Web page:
Exogenous TRH enhanced TSH and PRL release effectively with no effect on GH Plasmatic TSH increased maximally, thirty minutes after 3 µg/kg and at an hour after 18 µg/kg and at an hour after 18 µg/kg, whereas PRL fifteen minutes after 3amd 18 µg/kg and an hour after 9 µg/kg. thereafter, both hormones decreased up to three hours in all groups T4 and T3 elevated regularly up to three hours in all three groups. T3:T4 ratio increased after TRH but independently to the doses. TSH administration (0.5 µg/kg) enhanced THs to their extreme level two hours after, which reduced almost to pretest level at 24th hour. T3:T4 ratio increased more in TSH infected group than control bucks.

After ten days of Bt4 and Bt3 administrations (200 µg/kg/day) hemoglobin level was greater in T4 treated group only but in T3 group too after 20 days of the treatments. Plasmatic levels of total and different fractions of lipids lessened and glucose increased during the treatment period and recovered after the withdrawal of the treatments. During IVGTT, glucose utilization was prompt in THs treated goats, because of enhanced secretion of insulin.

Triangular shaped stratified pancreas had two type of islets; insulin dominant islets were in abundance near the liver and glucagon dominant near duodenum or mid part of the pancreas Ÿ-cell averaged at about 40% and α-cell about 15% of total cell population without age related change.

Glucose and insulin at 16th hour after birth were noticeably greater than their levels just after birth. Birth level of glucose was restored on first day but insulin and glucagon on third day. Afterwards, glucagon reduced up to three weeks then increased sharply up to 12 weeks. Insulin and glucose both were increased for 15 days later kept on decreasing up to twelve weeds of age.

Plasma glucose increased without variation in glucagon and insulin around estrus. However, insulin exhibited a pulsatile increase in early diestrus and glucagon reduced in late diestrus. Glucose and glucagon were reduced and insulin increased after conception. Later elevated insulin level remained unaltered for ninety days, it enhanced further to a peak around 105 days and reduced afterwards but elevated consistently near parturition. Glucose level fluctuated for the 100 days of gestation but reduced during late pregnancy and increased before parturition. Glucagon increased steeply throughout gestation which decreased near parturition and was restored in a week of lactation. Glucose and glucagon reduced and insulin increased consistently with advancing lactation.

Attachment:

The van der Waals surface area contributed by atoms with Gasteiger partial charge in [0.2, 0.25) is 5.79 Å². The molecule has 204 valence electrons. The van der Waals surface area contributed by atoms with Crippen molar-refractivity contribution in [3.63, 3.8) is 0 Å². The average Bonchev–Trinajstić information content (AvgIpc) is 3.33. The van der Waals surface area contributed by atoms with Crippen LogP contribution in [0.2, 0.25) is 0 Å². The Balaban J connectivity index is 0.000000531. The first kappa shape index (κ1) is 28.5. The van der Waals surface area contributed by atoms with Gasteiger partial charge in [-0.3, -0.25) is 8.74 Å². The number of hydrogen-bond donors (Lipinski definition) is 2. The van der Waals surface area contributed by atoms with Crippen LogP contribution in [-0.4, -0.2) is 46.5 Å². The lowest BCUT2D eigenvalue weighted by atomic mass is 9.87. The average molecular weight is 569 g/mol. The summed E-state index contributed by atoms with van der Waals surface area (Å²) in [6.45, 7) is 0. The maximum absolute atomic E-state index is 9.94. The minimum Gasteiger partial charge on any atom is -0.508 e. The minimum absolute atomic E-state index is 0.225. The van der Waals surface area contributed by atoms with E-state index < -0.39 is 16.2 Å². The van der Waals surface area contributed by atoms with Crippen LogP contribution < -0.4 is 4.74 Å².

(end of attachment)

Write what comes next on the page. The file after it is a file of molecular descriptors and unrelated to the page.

Absorption of orally loaded glucose (1.0 g/kg) and subsequently its clearance was quicker in kids, lactating and pregnant goats. The loading increased plasmatic insulin up to 11/2 hour in kids and transitionally at on hour in pregnant goats only. Intravenously loaded blucose (two injections of 100 mg/kg with ten mints interval) was utilized adequately by adults, however, in females, its clearance was accelerated in lactation and slowed down in pregnancy. Goats at different age and reproductive stages failed to achieve pretest glucose level in two hours. Glucose-stimulated insulin release was greater in kids than adults and in pregnant and lactating than NPNL females. The clearance of released hormone was prompt in kids, pregnant and lactating goats.